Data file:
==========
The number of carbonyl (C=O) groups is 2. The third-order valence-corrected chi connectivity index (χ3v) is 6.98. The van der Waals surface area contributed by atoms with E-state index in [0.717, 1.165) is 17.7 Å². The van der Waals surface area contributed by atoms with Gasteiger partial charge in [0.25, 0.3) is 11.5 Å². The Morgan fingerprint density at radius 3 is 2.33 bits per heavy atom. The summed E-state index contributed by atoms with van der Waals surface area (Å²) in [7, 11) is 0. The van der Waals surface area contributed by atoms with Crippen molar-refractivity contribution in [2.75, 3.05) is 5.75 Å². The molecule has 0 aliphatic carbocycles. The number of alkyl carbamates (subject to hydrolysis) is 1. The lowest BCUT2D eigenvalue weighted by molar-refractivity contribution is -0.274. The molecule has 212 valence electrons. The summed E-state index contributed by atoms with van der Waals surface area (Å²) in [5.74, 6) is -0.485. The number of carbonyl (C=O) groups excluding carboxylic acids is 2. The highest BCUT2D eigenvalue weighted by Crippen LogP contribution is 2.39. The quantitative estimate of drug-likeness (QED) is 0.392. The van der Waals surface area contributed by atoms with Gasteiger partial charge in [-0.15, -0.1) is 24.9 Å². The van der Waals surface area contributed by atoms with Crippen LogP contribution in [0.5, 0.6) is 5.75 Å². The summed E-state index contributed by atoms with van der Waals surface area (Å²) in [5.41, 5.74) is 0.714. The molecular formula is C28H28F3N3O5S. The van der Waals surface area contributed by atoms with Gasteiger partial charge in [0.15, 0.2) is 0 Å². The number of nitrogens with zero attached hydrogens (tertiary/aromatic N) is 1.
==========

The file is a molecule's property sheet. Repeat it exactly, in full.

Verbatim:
The number of carbonyl (C=O) groups is 2. The third-order valence-corrected chi connectivity index (χ3v) is 6.98. The van der Waals surface area contributed by atoms with E-state index in [0.717, 1.165) is 17.7 Å². The van der Waals surface area contributed by atoms with Gasteiger partial charge in [0.25, 0.3) is 11.5 Å². The Morgan fingerprint density at radius 3 is 2.33 bits per heavy atom. The summed E-state index contributed by atoms with van der Waals surface area (Å²) in [7, 11) is 0. The van der Waals surface area contributed by atoms with Crippen molar-refractivity contribution in [2.75, 3.05) is 5.75 Å². The molecule has 0 aliphatic carbocycles. The number of alkyl carbamates (subject to hydrolysis) is 1. The lowest BCUT2D eigenvalue weighted by molar-refractivity contribution is -0.274. The molecule has 212 valence electrons. The summed E-state index contributed by atoms with van der Waals surface area (Å²) in [5.74, 6) is -0.485. The number of carbonyl (C=O) groups excluding carboxylic acids is 2. The highest BCUT2D eigenvalue weighted by Crippen LogP contribution is 2.39. The quantitative estimate of drug-likeness (QED) is 0.392. The van der Waals surface area contributed by atoms with Gasteiger partial charge in [-0.15, -0.1) is 24.9 Å². The van der Waals surface area contributed by atoms with Crippen LogP contribution in [0.5, 0.6) is 5.75 Å². The summed E-state index contributed by atoms with van der Waals surface area (Å²) in [5.41, 5.74) is 0.714. The molecular formula is C28H28F3N3O5S. The van der Waals surface area contributed by atoms with Gasteiger partial charge in [0.15, 0.2) is 0 Å². The number of nitrogens with zero attached hydrogens (tertiary/aromatic N) is 1.